What are the impacts on chidlren being born to younger VS older parents?
Does a parents age effect the child? In what manner?
- Anonymous9 years agoFavourite answer
As a 43 year old dad I refute the above claims of not being playful, creative or "fun". :-)
The main difference for me is I'm a lot more mature myself, and I can let a lot of things roll off my back that would have bothered a younger me. I think I always would have been a good and responsible parent, but I got to do my own thing in my 20s and 30s, travel, spend my money as I wanted to. I don't think it will impact my son that much regardless, except his friends may mistake me and his mom for grandparents instead of parents :-)
- desmeranLv 79 years ago
Most(I'd say all, but I guess there's always an exception) of us mature as we age. Doesn't mean my 40-something is more mature than someone else's 20-something ... jjust that for any given person, a decade or two helps.
I don't honestly buy the part you often hear about younger parents' living longer or having more energy. I mean, sure, they'll live longer but either way the kids will be adults before the parent hits their life expectancy. And, though I'm not one of them, most 40-, 50-, and even 60-somethings these days seem plenty active and energetic.
I emphatically don't think that all older parents are better than all younger ones. A lot of things matter far more than age. But for it's very marginal worth, I don't think being older can hurt.Source(s): Ugh, dumb phone won't let me edit my last paragraph. Besides fixing "it's" (ugh) I meant to add that it seems to me there are some impressive parents who had kids young from this very board. Worked for them. ;-)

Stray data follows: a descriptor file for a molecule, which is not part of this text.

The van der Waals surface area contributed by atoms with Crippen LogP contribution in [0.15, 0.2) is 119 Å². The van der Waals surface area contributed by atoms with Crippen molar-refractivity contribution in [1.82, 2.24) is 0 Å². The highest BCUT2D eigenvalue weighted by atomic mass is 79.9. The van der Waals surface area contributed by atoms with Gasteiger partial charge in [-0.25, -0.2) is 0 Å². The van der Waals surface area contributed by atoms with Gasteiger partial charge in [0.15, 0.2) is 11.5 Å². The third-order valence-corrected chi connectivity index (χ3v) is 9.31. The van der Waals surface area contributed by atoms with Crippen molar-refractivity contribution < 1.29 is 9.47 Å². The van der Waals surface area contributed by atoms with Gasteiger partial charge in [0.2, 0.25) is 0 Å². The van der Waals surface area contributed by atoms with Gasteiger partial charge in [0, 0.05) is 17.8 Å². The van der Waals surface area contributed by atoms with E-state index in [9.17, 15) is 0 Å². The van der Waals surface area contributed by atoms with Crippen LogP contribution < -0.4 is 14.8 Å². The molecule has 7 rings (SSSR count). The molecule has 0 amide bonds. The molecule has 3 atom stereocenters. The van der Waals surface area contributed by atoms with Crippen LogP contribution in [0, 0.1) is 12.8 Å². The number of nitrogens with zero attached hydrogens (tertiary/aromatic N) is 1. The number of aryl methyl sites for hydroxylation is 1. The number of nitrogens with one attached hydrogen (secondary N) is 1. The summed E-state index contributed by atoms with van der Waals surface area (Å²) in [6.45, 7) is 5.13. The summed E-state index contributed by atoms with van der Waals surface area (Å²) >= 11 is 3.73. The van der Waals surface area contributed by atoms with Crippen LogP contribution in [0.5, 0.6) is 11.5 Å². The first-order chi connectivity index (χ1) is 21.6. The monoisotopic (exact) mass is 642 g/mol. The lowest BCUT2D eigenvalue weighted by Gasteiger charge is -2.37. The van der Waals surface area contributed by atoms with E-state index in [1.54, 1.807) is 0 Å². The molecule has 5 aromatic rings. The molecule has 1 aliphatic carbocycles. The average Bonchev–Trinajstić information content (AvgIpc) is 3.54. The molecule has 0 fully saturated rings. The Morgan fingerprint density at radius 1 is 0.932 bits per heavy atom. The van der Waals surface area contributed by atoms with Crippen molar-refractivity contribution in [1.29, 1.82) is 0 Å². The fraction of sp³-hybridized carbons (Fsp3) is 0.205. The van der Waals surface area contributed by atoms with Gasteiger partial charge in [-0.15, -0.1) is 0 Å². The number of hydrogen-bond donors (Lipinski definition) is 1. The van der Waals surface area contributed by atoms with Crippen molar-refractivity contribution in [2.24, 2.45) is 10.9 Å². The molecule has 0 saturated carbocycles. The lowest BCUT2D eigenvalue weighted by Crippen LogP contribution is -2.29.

- 9 years ago
I agree with Star, there is so much more to an individual than their age-I had my kids "later" in life-33 and 35, days from being 36, lol. I am not strict or draconian and will often ask advice from younger moms that have more experience with whatever than myself. I also think I am a fun mom, I love playing and laughing with my kids and try to keep things light, so I disagree with a lot of the generalizations on here. On the other hand, I was probably too immature and selfish to be a decent parent in my 20's-I'd like to think having kids would have matured me but I am glad life did that for me.
I have known very mature young moms and immature older moms, and vice versa. I am sure age has some impact but probably not as much as a lot of factors unique to the individual.
- More MozzLv 59 years ago
I let a lot more roll off my back than I used to. Not to be confused with patience. I never had that. But you know those things like traffic idiots and the little things that make you want to get the last word? I even recognize those things still, and laugh at myself for ever having cared about those things.
I make sound decisions and am unselfish in those decisions when I need to be. I've always had a good decision making head, but I'm not sure I would have been as unselfish 20 years ago.
On the other hand, I can't keep up with them like I could have when I was 20.